Ten years ago, I was part of a group planning an event that I couldn’t believe was going to happen until it did: Susan Cooper’s 2001 May Hill Arbuthnot Honor Lecture at the Scottish Rite Center here in Portland. It seemed impossible that the person who’d written my beloved, frequently-reread The Dark Is Rising sequence was real, and that I would actually get to meet her.
It turned out that I would also meet Cooper’s legendary editor, Margaret K. McElderry, who had presented her own Arbuthnot Honor Lecture in 1994. I didn’t know much about her, except that her name, as part of the phrase “A Margaret K. McElderry Book,” was on many books I loved. I’m sort of glad I didn’t realize the extent of her fame in the world of children’s publishing; I might have been too intimidated to speak.
As it was, I happily chattered at Cooper and McElderry, who were friendly and gracious. After Cooper’s eloquent lecture and the associated festivities were over, I gave them a ride to the airport. I remember pointing out various sights en route, including the jug-shaped strip club, which amused them both.
So the news of McElderry’s death hit me with a special poignancy. I remembered that Cooper’s lecture had to do with age, and the circle that connects writers and readers. I looked up the full text in Library Literature; you can too if your library subscribes. Here’s a bit from the lecture, “Time and Again”:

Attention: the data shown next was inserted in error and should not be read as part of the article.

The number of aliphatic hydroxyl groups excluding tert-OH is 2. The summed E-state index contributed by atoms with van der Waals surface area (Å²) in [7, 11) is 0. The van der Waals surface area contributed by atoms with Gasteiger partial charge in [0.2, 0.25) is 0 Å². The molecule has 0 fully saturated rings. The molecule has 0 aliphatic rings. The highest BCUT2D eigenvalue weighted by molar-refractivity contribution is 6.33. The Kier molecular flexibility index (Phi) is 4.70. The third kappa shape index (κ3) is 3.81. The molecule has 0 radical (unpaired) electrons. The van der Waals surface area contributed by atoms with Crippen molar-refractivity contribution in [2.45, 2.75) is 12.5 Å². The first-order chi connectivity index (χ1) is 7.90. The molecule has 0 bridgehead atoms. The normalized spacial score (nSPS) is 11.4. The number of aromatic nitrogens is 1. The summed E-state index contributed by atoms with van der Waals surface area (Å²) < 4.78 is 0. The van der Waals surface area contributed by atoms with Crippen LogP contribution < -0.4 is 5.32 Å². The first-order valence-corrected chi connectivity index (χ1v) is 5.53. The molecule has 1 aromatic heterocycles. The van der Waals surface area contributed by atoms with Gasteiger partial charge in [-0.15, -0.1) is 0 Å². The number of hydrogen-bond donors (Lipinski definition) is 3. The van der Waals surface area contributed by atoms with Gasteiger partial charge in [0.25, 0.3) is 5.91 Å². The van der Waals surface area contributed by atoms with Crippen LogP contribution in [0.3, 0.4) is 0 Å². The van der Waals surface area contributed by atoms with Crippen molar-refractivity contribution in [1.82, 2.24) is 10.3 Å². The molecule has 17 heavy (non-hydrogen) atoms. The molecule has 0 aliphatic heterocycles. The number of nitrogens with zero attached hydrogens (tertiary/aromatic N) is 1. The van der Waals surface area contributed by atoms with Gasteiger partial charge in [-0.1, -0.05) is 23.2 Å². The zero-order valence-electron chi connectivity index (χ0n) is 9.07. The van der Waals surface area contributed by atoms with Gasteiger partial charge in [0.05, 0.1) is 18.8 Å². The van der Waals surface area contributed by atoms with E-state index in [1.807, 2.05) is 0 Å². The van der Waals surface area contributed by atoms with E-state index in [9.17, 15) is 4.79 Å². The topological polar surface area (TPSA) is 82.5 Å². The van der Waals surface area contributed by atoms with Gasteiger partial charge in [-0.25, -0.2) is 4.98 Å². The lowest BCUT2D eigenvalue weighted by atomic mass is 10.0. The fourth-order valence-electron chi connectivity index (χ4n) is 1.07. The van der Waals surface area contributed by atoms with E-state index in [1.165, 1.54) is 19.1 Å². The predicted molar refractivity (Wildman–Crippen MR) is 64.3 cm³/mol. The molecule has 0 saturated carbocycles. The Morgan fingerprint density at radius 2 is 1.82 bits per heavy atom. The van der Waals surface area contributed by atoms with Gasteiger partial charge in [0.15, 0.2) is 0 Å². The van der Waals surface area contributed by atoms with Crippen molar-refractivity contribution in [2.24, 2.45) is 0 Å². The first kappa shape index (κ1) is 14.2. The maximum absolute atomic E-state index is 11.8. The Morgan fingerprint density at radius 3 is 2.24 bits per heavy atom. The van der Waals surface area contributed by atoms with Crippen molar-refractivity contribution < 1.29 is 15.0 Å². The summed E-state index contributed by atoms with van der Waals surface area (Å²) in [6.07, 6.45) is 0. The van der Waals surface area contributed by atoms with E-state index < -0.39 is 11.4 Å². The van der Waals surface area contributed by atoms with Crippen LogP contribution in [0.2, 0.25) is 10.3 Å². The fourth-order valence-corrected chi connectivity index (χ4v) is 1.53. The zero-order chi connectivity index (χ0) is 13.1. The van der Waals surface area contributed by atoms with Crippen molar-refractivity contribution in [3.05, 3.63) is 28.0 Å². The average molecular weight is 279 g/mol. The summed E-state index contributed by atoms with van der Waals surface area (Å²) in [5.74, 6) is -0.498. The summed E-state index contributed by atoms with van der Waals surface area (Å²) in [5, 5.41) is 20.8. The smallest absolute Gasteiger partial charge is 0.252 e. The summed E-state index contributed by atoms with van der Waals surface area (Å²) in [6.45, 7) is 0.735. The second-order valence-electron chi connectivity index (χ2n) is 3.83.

We make a circle linking the child we once were, all those decades ago, with the child who will read our stories. It never ceases to amaze me that we are able to do that. Most adult novels, except for really major works, have a relatively short life; they go out of print as they go out of fashion. But a good children’s book can go on for decades and decades; that circle of connection keeps sparking and resparking like an electric circuit, linking the reading child’s imagination with the book written before he or she was born. Linking the child of today with the child that we, the writers, used to be.
R.I.P. Margaret K. McElderry, who made so many of those links possible.
I found a 1996 article that describes her career and influence, published in Library Trends by Betsy Hearne. It’s a long article, well worth reading in its entirety. In PDF: “Margaret K. McElderry and the Professional Matriarchy of Children’s Books.”